It was part of my training plan. I had to do it. I knew I had the physical endurance… that was the easy part. But what I wasn’t exactly sure of was the mental part. 4 hours… in a POOL?!! I’ll go mad.
I was nervous all day. I prep all my feeding drinks and try to focus. But doubts race in and out of my mind. What if I can’t do it??! THEN what?!
Thankfully it's pouring with rain and that makes me really happy. I love to swim in the rain. LOVE it.
But I'm nervous. On my way to the pool, and without really thinking, I chug a 5 Hour Energy Drink. OH MY LORD. I am WIRED. Arriving at the pool I run into a buddy of mine. “What the hell? 4 hours? Chambers, you really are a nut.” He says.
I take my time in the changing room. I’m nervous. How am I going to swim UP AND DOWN A POOL FOR 4 HOURS?!! OMG.
Joe is planning to accompany me for a few hours and finds a lane for us to share. I arrange my drink bottles on the pool deck. But Joe wastes no time. “Ok, its 4:25pm, let’s go.” He dives.
WHAT?! No stalling?!! No small talk?!! OMG. I set the timer on my watch. START. I push off the wall.
Okay, I tell myself... Buckle in, because you just bought yourself a ticket on a 4 hour merry-go-round. LET’S DO THIS...
The plan is to “feed” every 80 laps. That should put me on a nice 30 minute feeding schedule. So I decide to count the laps. A decision I later regret.
I feel really strong and gradually settle into a zone. 51….52….53…. I count each lap. 78...79... At the first feeding (80 laps down WOO!) Joe asks how I feel. “Amped up” I say. I’m in the zone. I look at my watch. 35 minutes. I push off the wall again… 80 more laps until my next feeding…. Wow, this is already monotonous.
Jordan jumps in and swims with me for a bit. Vito pays a visit and “torments” me by holding a beer underwater as I hit the wall for yet another flip turn.
For the next few hours I try to focus on counting – on the mind numbing NOTHINGNESS of counting. It’s hard. It's really hard. I feel as though this is some sort of cruel interrogation technique.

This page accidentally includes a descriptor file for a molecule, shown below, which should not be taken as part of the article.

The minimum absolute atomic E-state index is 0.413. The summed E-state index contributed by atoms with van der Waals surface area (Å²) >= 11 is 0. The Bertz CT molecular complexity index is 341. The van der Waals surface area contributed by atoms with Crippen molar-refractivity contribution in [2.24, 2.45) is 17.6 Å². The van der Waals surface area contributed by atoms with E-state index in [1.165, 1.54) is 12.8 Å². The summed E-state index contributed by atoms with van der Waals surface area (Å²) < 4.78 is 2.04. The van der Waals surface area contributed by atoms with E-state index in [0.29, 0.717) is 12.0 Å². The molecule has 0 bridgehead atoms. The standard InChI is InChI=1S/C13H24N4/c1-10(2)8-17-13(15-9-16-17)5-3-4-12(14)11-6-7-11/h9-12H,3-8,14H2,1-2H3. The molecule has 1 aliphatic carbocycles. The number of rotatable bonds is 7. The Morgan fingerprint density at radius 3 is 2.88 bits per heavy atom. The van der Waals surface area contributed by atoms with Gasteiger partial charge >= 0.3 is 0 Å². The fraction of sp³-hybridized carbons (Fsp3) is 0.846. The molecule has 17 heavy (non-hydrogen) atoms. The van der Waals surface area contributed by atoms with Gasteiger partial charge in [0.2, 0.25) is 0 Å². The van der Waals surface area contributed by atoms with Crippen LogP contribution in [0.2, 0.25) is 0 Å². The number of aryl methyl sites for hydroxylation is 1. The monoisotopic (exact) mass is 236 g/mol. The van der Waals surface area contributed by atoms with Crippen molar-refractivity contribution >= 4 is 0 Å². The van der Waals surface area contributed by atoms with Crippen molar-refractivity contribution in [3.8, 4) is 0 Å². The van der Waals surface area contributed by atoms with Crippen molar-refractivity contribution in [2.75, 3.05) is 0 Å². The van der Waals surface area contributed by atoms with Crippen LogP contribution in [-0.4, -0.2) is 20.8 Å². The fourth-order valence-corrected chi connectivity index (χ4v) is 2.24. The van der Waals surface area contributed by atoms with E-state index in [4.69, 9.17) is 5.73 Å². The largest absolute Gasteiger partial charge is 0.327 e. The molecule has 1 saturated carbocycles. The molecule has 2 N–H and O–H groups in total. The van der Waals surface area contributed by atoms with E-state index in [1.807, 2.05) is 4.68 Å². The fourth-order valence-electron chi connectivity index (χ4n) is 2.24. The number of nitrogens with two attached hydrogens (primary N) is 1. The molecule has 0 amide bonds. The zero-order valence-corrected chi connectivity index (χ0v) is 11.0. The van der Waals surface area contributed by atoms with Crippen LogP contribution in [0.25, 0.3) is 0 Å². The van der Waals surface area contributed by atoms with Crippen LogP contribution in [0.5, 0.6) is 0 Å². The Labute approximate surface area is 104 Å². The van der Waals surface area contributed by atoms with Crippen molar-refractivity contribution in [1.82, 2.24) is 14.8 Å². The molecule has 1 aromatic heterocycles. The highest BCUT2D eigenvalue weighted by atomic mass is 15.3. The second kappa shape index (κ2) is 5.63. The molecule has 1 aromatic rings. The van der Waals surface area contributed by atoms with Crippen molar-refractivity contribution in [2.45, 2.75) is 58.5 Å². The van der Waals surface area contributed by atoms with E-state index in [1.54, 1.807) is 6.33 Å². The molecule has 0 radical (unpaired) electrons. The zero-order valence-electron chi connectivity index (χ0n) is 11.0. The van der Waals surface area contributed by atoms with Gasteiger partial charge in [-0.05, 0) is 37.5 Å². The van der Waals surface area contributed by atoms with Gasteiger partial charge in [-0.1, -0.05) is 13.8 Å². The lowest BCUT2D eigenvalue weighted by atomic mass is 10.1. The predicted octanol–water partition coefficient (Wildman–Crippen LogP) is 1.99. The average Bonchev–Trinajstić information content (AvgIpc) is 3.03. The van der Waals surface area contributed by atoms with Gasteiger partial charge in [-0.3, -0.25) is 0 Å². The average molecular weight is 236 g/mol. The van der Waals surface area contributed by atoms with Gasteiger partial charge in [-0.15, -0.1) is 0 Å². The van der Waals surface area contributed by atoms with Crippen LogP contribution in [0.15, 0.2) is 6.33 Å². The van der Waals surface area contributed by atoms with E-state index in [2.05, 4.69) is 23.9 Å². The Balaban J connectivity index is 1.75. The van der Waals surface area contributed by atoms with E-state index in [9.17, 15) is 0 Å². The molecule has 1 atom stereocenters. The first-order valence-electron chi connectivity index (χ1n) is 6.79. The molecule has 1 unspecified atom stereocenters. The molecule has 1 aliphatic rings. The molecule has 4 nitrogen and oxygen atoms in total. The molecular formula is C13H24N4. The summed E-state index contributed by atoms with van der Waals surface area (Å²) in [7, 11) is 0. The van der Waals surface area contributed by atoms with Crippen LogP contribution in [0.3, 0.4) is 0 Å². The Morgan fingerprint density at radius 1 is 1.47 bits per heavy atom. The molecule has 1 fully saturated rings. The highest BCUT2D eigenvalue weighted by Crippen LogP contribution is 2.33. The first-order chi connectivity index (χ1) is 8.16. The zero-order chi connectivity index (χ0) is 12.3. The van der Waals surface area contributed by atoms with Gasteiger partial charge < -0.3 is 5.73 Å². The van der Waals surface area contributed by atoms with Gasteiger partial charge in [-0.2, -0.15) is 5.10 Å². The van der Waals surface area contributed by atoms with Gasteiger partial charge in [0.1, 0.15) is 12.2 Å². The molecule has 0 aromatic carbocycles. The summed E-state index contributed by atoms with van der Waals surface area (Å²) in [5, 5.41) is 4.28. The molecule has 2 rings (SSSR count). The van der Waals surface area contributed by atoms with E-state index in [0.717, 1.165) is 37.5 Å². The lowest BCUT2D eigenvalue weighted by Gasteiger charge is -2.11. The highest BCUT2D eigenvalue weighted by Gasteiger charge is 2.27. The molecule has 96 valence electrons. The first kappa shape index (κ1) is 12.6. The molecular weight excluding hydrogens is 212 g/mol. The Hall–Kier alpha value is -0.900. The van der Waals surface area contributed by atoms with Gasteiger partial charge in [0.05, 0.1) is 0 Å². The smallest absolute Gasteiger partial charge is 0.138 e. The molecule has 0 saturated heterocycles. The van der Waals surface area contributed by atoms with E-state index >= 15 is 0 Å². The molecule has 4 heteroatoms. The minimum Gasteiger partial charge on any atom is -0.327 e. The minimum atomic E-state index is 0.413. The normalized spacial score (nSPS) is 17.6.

I think about my goal. I think about the reason I'm doing this. But my thoughts are quite contained as I focus intensely on counting. 26... 27... 28. Whenever I get to the 40s, I feel a sense of relief. Get to 80 laps, I tell myself, and you get a reward.
Finally, at the last feeding, and with only 30 minutes remaining, I stop briefly and check in with Joe. “You’re doing great… you’re doing so great,” he says. "I feel like crying," I tell him. My eyes start to well up in my goggles. But I have to close this thing out. I will never ever quit.
I push off the wall for my 7th set of 80 laps. I do a mental full-body check. Everything feels good. My right shoulder is a little achy, but overall I feel strong physically. Its just that mentally, I’m drained. I count off the 80 laps. I’m almost done.
On the last lap I spot Joe standing at the end of the pool. He knows this is my last lap. OMG. I can't believe I'm almost done. My right hand slaps the edge of the pool and I press STOP on my watch. 4:00:26. "OMG!!!!" I gasp. Its pitch black, the rain has briefly stopped and its 8:25pm. I started swimming 4 hours ago. And I swam all of those 4 hours. I did it. I DID IT!!!
I burst into tears. I cry. I just cry. That’s the only thing I can do. I just swam the equivalent of 10 miles in a box filled with chlorine and I just need to cry.
As I pull myself onto the pool deck I feel really strange. I feel as though I've just come out of general anesthesia post-surgery. I'm completely checked out. Completely not “with it” at all.
And so today as I prepare myself for yet another training swim, I've realized something. I've realized that I LOVE all of this - even the crying part – because I'm lucky. I'm lucky because everyday I get to quietly push the limits of what I think is possible just a little bit further and see just how far I can go.